To better differentiate these different types of streams, perhaps a more specific name would be better? Perhaps AsyncBufferingStream? I think the name should be a product of the type’s specialization, not a representation of its general idea.

3 Likes

I'm super late to the party, can someone please pin point me to the rational on why AsyncThrowingStream has no Failure: Error generic type parameter?

We already have some precedence to that:

public struct ThrowingTaskGroup<ChildTaskResult, Failure> where Failure : Error { ... }

I also think that a generic type parameter for the Failure would keep the door open for convenient transitions between APIs that fully support explicit error types such as in the Combine framework, or if Swift decides to add typed throws.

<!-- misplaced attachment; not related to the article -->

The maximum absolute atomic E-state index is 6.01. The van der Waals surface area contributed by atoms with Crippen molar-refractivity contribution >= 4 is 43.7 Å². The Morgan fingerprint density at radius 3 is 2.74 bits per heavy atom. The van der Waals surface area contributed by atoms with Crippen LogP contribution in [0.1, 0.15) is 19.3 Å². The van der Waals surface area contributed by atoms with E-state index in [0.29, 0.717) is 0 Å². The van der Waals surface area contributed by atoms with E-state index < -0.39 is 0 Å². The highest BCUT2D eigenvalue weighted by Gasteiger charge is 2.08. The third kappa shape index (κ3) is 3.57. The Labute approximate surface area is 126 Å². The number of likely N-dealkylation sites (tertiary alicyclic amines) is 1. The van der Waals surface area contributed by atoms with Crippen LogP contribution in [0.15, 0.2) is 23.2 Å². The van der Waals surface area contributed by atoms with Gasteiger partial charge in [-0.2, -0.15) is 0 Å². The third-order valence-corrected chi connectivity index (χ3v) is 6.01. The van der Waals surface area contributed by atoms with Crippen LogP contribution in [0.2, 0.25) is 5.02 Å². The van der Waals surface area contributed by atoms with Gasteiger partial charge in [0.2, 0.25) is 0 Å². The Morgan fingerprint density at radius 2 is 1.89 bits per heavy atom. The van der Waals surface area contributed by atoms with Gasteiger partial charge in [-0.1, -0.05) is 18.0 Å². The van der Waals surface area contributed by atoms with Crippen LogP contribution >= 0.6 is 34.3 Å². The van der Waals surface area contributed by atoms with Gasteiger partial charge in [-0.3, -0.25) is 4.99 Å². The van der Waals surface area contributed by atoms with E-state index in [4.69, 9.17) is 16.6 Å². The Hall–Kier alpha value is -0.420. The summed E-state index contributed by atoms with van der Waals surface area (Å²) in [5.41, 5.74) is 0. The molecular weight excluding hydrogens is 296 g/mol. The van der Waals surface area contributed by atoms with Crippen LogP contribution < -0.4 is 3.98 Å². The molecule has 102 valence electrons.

4 Likes

Unfortunately I haven't had time to review all the concurrency proposals in depth. But I agree with @DevAndArtist here - this should probably have a typed error. I certainly hope we're not baking design decisions into the standard library that we might regret later if Swift eventually gets typed errors.

5 Likes

The current proposal as it stands is intended to be a back pressure system (AsyncSequence) intermediary to systems that do not offer back pressure. If a system is possible to express back pressure then that should be immediately adaptable to an AsyncSequence because the concept of back pressure is each application of the async function next on the iterator is a demand of 1.